The Transalp's been part of the Honda line up since 1986. The latest 2023 model is the fourth incarnation and easily the best one yet. More importantly though, along with the trademark light and easy feel the Transalp has become famous for, this version has some all-important character and personality - qualities not always associated with the Honda brand.
At the press launch in Portugal we rode the new, 91bhp, 755cc parallel twin-engined middleweight adventure bike along a variety of roads, which certainly helped to show it in its best light. Versatility is an obvious strong point, and no matter what speed you ride at, and what type of route you're navigating, the Transalp feels right at home. It has a very easy and manageable nature, and whether you're doing slow speed feet-up U-turns, or rounding high speed mountain corners, its user-friendliness is always a real strong point.
Having a lovely balance helps the 208-kilo bike's agreeable feel, helping it deal with whatever challenges the road offers, allowing you to enjoy the ride all the more. It has a typically Honda do-it-all personality, which given the sort of machine the 750 is, didn't come as a surprise. I've ridden all the Transalp models and found each of them very likeable and easy to get on it with.
Leaving the outer suburbs of Faro along cool, wet, slippery looking roads didn't worry me in the slightest, so well-mannered is virtually every aspect of the Honda. Engine power is delivered in a smooth and linear fashion, with no dips or rushes to have to have to take into account. With perfect fuelling and very useful overall flexibility, I was happy enough to leave the 91bhp engine in the Sport mode I'd originally found it in.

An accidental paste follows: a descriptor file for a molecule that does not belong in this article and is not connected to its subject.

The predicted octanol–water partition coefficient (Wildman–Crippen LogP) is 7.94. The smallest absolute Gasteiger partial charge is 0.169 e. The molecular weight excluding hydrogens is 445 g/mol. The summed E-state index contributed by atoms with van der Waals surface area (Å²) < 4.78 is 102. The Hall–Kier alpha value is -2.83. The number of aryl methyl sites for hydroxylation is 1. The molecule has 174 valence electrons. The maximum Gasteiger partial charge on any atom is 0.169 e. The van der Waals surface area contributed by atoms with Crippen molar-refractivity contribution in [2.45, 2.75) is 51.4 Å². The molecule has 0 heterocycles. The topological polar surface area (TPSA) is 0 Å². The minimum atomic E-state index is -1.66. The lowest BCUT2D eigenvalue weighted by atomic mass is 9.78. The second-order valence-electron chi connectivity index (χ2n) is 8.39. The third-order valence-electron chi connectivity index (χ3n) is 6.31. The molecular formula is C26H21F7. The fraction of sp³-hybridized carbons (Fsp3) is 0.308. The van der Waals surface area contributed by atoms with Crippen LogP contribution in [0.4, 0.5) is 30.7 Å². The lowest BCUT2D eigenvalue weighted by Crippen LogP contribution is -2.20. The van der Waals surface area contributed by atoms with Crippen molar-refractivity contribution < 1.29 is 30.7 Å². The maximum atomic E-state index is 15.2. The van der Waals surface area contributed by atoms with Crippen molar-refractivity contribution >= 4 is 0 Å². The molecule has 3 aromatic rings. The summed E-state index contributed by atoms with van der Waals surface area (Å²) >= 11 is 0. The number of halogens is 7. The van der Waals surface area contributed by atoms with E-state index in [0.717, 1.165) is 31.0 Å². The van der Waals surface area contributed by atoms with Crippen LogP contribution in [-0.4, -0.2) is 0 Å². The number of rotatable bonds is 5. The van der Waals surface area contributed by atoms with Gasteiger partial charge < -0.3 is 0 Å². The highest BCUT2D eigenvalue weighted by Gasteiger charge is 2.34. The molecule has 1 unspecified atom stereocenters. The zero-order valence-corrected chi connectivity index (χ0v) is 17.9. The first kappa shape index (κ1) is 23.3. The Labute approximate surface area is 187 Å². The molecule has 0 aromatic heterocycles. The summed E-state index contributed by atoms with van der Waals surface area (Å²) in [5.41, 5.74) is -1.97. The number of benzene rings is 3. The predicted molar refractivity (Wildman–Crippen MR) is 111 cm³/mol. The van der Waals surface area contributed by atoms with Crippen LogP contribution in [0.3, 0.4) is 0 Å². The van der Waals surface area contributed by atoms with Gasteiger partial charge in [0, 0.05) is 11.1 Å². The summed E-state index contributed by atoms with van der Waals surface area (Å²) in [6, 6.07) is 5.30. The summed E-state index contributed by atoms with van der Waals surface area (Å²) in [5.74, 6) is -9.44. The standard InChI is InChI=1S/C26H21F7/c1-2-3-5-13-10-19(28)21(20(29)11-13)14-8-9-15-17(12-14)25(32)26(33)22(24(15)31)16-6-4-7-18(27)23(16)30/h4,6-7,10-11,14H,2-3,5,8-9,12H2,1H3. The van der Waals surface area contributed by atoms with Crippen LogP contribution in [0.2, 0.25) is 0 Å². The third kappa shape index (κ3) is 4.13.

Housed within a very sorted chassis, equipped with equally user-friendly brakes, well controlled suspension and an easy, agile manner, navigating the Transalp through the commuter traffic couldn't have been much more straight forward. As we got out onto the quieter roads, I really got the impression the adventure bike was going to be yet another fully-sorted Honda that's hard to fault, but in being so polished, would unfortunately also lack some appeal. And so that view continued…
We upped the pace a little on the still damp roads during the first photo and video point, and with stuff like a good steering lock, nice switchgear, clear and informative 5" TFT instrumentation, useful mirrors etc, etc, I saw no reason to expect that overall verdict would change. There wasn't, it seemed, anything this bike wasn't capable of coping with really well.
But as the roads dried and the routes became more challenging, the real bonus of the Transalp began to surface. When you rev the engine harder there's a more exciting feel to it as the acceleration rate increases. I certainly wouldn't call it a sudden pick up in power and pace but combined with the endearing rise in intake and exhaust noise, the parallel twin seems to come alive.
Earlier I'd found the motor to be all too happy pulling the bigger gears and driving me from tighter corners cleanly and progressively. But when you spin the engine a bit harder, the extra effort is rewarded not just by extra pace, but heightened emotion too. It's not essential to work the gearbox more, but it's definitely worth it if you do.